8. Ditto! I quite agree mate, I would not put anything on the general licence without research, it is not prudent. I'm afraid that without commercial shooting there would be no black grouse at all, at least not in the Pennines. The income generated by grouse moors is what pays for the predator control that allows black game to thrive. I was told the other day that in the past two years in the Pennines the population has gone from an estimated 400 to 1,000 Cappers'. The lowest number of any estate is on the RSPB's "flagship" reserve at Geltsdale, they do not conduct any predator control. Food for thought Pretty much, as this indicates there is a surplus and that is good. Economical benefits are far less than the conservation values. Gamekeepers manage more than 1.3million hectares of land in this country helping among others brown hare, songbirds and wading birds by controlling predators like fox and mink. Feeding over winter helps grey partridge, skylarks and yellowhammers, and the rest. Birds of prey also do well on managed land, contrary to what you will hear from certain bodies! Two thirds of shoots in the are smaller than 1000ha, and a quarter being smaller than 250ha, so not really big fat man who only care about killing many things. That isn't the case from what I have seen, the stories I have heard from old keepers imply that the wild pheasant population is decreasing. When I look at some old game books (1890-1917, the bloke got killed at the Somme) from an area I used to frequent in Cheshire. You can tell the habitat that has been lost due to agricultural changes - silage pits where copse's use to stand and the chap shot hares. Where he was shooting 40 different species in the same area you would be lucky to find 15 now Seen a few adders skinned out by a Buzzard. Two so far this year and only one alive Alec, you put across some good points, and I agree with a lot of what your saying, you probably know a lot of the facts and stuff above, but a few people who look at this thread won't - I think it's important for people to understand what is going on on "my" side of the fence! Atb Sam
  9. :lol: No idea how tempted I was to staple it!I just CBA with doing it all again, it took the thick end of a day... but it was a proper job for once Trying to design a drawer system at the moment too, its all go in landrover land!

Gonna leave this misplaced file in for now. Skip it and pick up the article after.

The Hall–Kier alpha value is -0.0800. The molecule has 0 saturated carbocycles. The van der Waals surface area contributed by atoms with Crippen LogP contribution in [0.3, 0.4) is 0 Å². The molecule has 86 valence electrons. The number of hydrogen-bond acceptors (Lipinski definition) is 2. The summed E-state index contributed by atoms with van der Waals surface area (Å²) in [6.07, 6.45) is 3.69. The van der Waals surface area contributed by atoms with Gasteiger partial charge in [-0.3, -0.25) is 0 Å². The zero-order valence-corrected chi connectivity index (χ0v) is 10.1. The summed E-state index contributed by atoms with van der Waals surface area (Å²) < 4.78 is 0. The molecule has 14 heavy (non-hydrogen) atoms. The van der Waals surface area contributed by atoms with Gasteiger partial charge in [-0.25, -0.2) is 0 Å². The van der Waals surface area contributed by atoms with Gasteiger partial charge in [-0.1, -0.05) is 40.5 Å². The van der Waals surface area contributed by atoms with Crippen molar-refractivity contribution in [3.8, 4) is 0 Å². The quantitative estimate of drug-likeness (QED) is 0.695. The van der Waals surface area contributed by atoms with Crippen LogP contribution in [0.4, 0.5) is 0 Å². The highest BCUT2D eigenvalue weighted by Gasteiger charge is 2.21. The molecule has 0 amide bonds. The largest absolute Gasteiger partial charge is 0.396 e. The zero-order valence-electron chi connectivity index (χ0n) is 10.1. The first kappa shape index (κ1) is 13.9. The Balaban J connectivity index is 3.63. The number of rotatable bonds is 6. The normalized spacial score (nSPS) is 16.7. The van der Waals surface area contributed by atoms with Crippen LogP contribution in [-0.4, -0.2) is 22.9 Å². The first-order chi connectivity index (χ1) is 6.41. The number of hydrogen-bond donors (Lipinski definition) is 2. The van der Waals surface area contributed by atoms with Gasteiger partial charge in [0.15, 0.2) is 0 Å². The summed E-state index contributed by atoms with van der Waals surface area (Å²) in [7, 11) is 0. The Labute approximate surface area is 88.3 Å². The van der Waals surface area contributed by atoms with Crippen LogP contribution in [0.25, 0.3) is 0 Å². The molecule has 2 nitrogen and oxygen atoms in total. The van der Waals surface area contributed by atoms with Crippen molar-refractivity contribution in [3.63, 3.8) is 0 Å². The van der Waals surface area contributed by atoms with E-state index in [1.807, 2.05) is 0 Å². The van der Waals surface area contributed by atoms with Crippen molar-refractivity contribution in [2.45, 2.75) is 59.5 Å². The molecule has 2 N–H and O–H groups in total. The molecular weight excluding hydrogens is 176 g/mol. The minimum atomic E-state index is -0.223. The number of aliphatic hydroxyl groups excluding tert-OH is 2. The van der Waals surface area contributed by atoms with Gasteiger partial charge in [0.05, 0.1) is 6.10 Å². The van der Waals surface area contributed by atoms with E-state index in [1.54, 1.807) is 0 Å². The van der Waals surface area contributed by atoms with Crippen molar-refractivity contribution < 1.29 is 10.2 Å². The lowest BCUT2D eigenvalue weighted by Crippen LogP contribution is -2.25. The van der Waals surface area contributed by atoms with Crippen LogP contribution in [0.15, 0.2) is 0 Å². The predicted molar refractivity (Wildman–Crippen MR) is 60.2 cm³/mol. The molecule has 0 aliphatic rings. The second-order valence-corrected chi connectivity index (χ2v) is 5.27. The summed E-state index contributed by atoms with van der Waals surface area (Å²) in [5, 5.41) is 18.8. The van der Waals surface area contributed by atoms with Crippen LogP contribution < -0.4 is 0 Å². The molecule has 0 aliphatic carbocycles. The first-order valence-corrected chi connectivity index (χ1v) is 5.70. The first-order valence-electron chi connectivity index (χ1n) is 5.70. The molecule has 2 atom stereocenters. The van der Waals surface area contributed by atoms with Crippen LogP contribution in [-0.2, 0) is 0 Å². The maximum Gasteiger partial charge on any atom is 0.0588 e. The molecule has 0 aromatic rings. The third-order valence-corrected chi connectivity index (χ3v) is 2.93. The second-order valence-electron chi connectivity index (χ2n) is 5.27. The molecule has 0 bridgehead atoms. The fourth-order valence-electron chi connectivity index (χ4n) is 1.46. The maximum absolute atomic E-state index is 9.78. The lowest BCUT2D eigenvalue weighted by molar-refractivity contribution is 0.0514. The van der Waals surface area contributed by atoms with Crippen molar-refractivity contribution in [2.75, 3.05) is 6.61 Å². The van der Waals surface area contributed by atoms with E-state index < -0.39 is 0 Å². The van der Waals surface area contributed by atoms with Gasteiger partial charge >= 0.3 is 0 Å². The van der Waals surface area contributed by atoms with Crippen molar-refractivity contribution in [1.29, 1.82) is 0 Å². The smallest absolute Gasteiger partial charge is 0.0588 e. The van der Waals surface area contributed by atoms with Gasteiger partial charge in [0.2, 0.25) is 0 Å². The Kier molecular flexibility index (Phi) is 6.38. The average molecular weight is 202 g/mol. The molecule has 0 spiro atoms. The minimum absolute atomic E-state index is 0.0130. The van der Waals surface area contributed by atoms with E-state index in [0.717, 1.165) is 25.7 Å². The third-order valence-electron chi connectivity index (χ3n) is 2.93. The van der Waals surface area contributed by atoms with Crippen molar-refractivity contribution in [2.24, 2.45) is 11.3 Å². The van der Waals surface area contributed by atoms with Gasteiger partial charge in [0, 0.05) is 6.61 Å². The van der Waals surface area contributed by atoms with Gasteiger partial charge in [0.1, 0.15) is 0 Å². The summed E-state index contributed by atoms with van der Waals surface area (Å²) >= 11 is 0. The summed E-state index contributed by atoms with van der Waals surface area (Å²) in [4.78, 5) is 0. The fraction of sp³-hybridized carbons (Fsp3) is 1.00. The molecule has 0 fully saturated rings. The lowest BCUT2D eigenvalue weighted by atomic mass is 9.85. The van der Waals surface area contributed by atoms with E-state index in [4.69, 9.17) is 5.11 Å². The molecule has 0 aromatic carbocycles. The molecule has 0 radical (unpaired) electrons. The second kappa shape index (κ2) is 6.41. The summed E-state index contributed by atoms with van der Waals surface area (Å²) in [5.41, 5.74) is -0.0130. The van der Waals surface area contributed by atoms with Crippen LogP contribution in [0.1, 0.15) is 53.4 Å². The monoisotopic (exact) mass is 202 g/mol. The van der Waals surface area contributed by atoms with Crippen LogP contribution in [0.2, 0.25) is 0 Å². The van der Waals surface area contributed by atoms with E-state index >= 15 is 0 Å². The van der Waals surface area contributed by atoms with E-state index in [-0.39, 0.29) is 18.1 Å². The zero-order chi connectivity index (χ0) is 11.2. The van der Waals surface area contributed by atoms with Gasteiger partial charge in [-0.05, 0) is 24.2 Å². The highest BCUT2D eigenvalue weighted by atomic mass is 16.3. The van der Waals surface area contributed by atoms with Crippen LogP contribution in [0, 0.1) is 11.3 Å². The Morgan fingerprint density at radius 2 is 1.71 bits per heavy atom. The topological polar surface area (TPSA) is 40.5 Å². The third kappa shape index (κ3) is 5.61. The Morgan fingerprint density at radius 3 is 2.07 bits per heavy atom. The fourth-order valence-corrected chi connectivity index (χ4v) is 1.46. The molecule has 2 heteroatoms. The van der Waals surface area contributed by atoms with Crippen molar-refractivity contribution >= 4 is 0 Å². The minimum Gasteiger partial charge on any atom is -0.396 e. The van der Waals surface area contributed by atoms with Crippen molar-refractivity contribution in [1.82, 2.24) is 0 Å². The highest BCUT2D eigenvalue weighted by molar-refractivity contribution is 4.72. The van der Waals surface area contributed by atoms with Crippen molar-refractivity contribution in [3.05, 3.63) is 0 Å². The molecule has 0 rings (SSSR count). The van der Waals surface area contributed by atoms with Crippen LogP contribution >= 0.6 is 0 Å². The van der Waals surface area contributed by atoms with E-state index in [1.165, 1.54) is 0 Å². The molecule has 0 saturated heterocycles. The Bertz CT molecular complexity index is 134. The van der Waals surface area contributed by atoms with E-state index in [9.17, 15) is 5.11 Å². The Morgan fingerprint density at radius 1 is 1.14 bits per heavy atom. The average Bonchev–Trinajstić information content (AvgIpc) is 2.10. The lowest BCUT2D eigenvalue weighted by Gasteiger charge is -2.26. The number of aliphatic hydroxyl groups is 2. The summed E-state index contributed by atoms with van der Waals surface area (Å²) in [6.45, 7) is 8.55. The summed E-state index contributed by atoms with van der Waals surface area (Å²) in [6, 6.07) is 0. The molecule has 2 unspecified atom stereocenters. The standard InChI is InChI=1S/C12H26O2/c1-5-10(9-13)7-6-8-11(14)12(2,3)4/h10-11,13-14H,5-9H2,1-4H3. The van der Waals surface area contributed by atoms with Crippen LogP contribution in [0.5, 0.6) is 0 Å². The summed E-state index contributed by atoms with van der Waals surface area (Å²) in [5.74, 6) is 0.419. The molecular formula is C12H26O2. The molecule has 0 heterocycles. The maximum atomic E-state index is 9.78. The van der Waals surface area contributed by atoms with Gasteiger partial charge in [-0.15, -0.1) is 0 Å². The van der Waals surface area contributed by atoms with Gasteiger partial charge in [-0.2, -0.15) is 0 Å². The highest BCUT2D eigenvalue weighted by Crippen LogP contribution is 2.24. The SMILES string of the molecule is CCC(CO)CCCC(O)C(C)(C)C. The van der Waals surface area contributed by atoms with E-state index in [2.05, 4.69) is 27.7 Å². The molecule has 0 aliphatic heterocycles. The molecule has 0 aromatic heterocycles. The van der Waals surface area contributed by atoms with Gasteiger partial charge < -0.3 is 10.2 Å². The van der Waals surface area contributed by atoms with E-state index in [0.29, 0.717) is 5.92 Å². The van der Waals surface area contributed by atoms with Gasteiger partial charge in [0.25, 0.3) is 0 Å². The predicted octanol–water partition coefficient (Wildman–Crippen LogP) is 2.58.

10. To the people who object to "tampering" with nest/egg pricking - do you oppose the same techniques used on other birds - such as the Canada Goose? Kennedy is 100% right, often by trying do the right thing people cock it up, look at the falcons that were at Dark Peak a few years ago. Not really, I have my ideas from working closely with wildlife since I was about 6, but we shall see and I'm open to what they come up with. However I have read "research" done before in Carrion Crow damage and it just tally up with what I and everyone else has seen on the ground. No-one who has spent any time working on grouse moors, especially one's with a cappercallie population can deny that buzzards and raptors generally have a large affect on numbers. If we ever want good numbers of black game we need to stop listening the the FC and stop planting tree's, increase all levels of predator control and designate exclusion zones for the public.
  11. The high temps over the past two days have made the glue holding my rooflining up to melt and leave my head holding it up!!!! I used that carpet glue before, spray stuff, and it was a cracking job. Unsure what to use now. Maybe Copydex or something.
  12. I know, but respectable people like the RSPB and DEFRA would never do that surely?!
  13. No it isn't. Pricking eggs is the way forward The problem is now there is too many buzzards, once they became protected no-one shot them () and many people started to feed them, they were re-introduced by people in large numbers. Too many of anything is not a good thing. Nothing is natural in the UK apart from the foreshore, everything is managed, we cannot decide to only manage and control the ugly things, like rats. Oops, sorry, loooong day of walking dykes!
  14. It is official that DEFRA are investing £375,000 into researching the damages and benefits of buzzards in the British countryside. Personally I think this is brilliant news for Lapwings, Sandpipers, Grey Partridges and Skylarks among the many other species that are in decline because of over preditation. As long as DEFRA report what is actually happening - rather than what they dream up from their desks, they may just gain some respect! Fingers Crossed. What do you think? Official line below;